On this day in music history: October 7, 1969 - “I Want You Back” by The Jackson 5 is released. Written and produced by The Corporation (Deke Richards, Freddie Perren, Fonce Mizell and Berry Gordy, Jr.), it is the Gary, IN based family groups’ debut single for Motown Records. Originally titled “I Wanna Be Free” when it is first written, the song is originally intended for Gladys Knight & The Pips, then Diana Ross. After Motown puts the group under contract, label founder Berry Gordy, Jr. hears the demo recording, and then helps the rest of the writing team come up with a new concept for the song, re-writing the lyrics and tailoring it for the group. Recorded in August and September of 1969, the basic track and vocals are cut at The Sound Factory in Hollywood, CA and features musicians Freddie Perren and Joe Sample (keyboards), Wilton Felder (bass), Gene Pello (drums), Louis Shelton, David T. Walker and Don Peake (guitars), and Sandra Crouch (tambourine). Led by producer Deke Richards, the group spend weeks, recording and re-recording their vocals until Richards feels they have achieved perfection. The single is backed by the J5’s cover of the Smokey Robinson & The Miracles classic “Who’s Lovin’ You” that is produced by Bobby Taylor, the man actually responsible for bringing The Jackson 5 to Motown. Following several high profile television appearances to promote the single, including a now legendary performance on The Ed Sullivan Show in December, the record catapults The Jackson 5 into national and international stardom. “I Want You Back” spends 4 weeks at #1 on the Billboard R&B singles chart beginning on January 10, 1970, and for 1 week on the Hot 100 on January 31, 1970, shooting past the two million mark in sales in the US. The song is also a huge hit internationally, peaking at #2 on the UK singles chart, selling over six million copies worldwide. In time, the record is widely regarded as one of the greatest pop singles of all time. “I Want You Back” is inducted into the Grammy Hall Of Fame in 1999, and is certified Platinum in the US by the RIAA.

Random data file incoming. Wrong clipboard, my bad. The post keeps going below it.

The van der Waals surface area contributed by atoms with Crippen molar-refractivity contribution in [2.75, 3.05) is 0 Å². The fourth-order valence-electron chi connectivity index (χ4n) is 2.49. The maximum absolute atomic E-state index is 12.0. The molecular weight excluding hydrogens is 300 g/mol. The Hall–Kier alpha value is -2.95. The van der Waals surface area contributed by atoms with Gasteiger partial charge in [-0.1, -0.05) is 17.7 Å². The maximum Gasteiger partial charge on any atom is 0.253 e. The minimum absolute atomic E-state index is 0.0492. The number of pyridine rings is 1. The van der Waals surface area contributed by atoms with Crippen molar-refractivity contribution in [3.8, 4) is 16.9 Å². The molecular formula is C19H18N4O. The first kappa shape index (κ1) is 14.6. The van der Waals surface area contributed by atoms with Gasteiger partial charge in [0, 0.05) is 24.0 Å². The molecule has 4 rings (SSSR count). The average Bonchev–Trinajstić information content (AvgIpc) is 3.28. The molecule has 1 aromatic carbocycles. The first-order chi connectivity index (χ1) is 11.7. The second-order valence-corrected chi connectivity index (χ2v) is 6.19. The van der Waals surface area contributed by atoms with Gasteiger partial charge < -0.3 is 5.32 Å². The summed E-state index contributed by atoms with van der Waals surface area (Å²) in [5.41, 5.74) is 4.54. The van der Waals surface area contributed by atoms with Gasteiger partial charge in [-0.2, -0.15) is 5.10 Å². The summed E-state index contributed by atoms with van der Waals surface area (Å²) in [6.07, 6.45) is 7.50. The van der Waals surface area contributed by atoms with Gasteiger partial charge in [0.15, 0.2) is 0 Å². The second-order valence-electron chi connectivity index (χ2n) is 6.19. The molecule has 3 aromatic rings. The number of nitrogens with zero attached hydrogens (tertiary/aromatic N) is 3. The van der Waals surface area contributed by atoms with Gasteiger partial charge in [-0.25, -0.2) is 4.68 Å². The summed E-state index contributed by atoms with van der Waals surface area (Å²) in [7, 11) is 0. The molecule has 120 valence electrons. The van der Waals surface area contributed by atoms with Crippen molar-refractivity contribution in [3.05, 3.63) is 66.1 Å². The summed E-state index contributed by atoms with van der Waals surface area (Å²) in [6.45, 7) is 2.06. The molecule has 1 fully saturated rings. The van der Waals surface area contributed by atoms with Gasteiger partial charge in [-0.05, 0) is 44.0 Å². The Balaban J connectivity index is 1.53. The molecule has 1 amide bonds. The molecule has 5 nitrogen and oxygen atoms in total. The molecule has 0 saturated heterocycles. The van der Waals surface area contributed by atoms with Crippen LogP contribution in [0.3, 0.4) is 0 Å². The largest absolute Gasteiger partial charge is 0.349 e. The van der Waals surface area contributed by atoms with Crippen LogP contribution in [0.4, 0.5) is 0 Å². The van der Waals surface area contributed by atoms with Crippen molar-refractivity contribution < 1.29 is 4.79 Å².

A WORD ABOUT CONDUCT AT HEROESCON
HeroesCon is dedicated to providing a fun, safe and harassment-free convention experience for everyone regardless of gender, sexual orientation, disability, physical appearance, body size, race, age or religion. We will not tolerate harassment of anyone in any form. Convention participants violating these rules may be sanctioned or expelled from HeroesCon without a refund at the discretion of the convention organizers.
Exhibitors, sponsors and guests are subject to our anti-harassment policy as well and in particular, exhibitors should not use images or material that surpasses a PG-13 rating at their booths. Booth staff (including volunteers) should not use over-sexualized or excessively gory clothing/uniforms/costumes.
If you are being harassed, witness someone else being harassed or have any other concerns, please contact a member of the HeroesCon staff or a volunteer. We are happy to contact our security or local law enforcement, provide escort, a safe place or otherwise assist those experiencing harassment to feel safe for the duration of the convention.
All attendees, exhibitors and staff are subject to this anti-harassment policy and are expected to follow these rules at all HeroesCon events. This policy goes for the show floor and after-hours events at our host hotels as well.
I’m back from a wonderful time in Charlotte this past weekend. Thanks a bunch to Shelton Drum, Rico Renzi and the Heroes crew for having me! Heroes is easily one of my favorite shows, and it continues to be amazing.
Above is a look at some of the art I made over the weekend:
Magik. Pen & ink on 9x12" bristol.
Two-Face! I drew this for Heroes Drink and Draw event that they held on Friday. Hot dogs vs. T-bone steaks. The drawing was made on a small (roughly 4x4") coaster.
‘Reign of the Superwomen.’ Acrylic/mixed media on 20x30" illustration board.
This was the auction piece I painted on Saturday; a gender-flipped painting inspired by the 'Reign of the Supermen’ arc that followed the Death of Superman comics of the early 1990’s. I had a lot of fun working on it, but it took a super long time and kept me away from my table for long spells. Apologies to anyone who missed me on Saturday. I’ll likely do something a bit smaller in scope next year.
Thanks to everyone who stopped by my table to say hello. It was great getting to meet new fans and creators alike, as well as see some familiar faces. Until next time…